The biggest threat to growth in 2013 is the “fiscal cliff,” which could result in a loss of $2 billion in federal construction spend. Other factors that could stall metal construction growth include troubled state economies, tight lending policies, and regulatory changes.
Today’s metal roofs provide far more than just protection from water intrusion; they now add visual beauty, style, and personality to a building—and then some. This is particularly true with steep slope metal roofs, those with a 3:12 or greater pitch. Some of these roofs can cover as much as two-thirds of a building’s exterior, providing a broad canvas on which to make a visual statement.
For property owners, choosing an attractive roof that enhances a building’s overall design is critical. There are many options of metal roofs from which to choose. Standing seam metal roofs offer clean, straight vertical lines. Numerous through-fastened profiles provide a more fluted or corrugated look. Then, there are metal roofs specifically designed and manufactured to look like wood shakes, slate, barrel tile, and even dimensional shingles. With these options and advances in coating, we can safely bid farewell to those monochromatic, heavy-looking metal roofs of yesteryear.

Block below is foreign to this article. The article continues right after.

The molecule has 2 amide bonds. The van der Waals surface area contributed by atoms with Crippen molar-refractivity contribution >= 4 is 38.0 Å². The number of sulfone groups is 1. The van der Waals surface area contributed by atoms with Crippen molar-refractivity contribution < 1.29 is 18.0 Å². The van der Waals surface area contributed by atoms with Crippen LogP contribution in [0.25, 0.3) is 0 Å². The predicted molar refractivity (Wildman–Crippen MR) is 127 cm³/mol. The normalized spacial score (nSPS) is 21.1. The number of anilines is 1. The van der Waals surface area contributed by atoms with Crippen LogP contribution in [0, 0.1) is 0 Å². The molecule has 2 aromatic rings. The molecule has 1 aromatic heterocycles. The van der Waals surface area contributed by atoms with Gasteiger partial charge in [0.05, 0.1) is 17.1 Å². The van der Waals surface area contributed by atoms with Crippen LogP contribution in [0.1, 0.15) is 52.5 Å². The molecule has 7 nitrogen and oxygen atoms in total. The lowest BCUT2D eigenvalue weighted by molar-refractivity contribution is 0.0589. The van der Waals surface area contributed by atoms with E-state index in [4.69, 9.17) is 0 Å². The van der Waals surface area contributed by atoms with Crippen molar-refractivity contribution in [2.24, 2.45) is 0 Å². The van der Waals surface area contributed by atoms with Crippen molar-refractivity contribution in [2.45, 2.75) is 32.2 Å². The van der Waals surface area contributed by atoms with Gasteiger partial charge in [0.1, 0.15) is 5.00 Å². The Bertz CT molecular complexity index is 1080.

But, as you know, beauty is more than skin deep. There are other advantages to steep-slope metal roofing, including its
Low Weight. Metal roofs typically weigh from 50 to 125 lbs. per 100 sq ft. Aluminum metal roofs are typically the lightest, while steel and copper roofs, at about 125 lbs. per 100 sq ft, are about one-third the weight of standard shingles.
Wind Resistance. The uplift pressures exerted on steep slope metal roofs can be significant during heavy windstorms. Due to their fastening methods and often interlocking nature, metal roofs hold on tight, even in heavy winds.
Lower Installation Cost. Labor costs to install roofing are increasing annually—and, according to some research, are expected to double every 10 years. With very steep or geometrically complex metal roofs, labor can represent a significantly large part of the entire roofing project, even more than the roofing material itself. For that reason alone, it makes good economic sense to choose a durable, lasting metal roof and follow the adage, “Do it right. Do it once.”
Think of metal roofing as a building upgrade that adds property value, beauty, comfort, efficiency, protection, and freedom from maintenance. Contact MCA for more information on metal roofing.
No matter the age or style of building, retrofitting with metal can offer many benefits, including potential long-term savings, design flexibility, sustainability and energy efficiency. Building Operating Managementmagazine recently published a four-part feature article focusing on the many benefits of retrofitting with metal. The article offers a wealth of information and features insights from several Metal Construction Association member companies.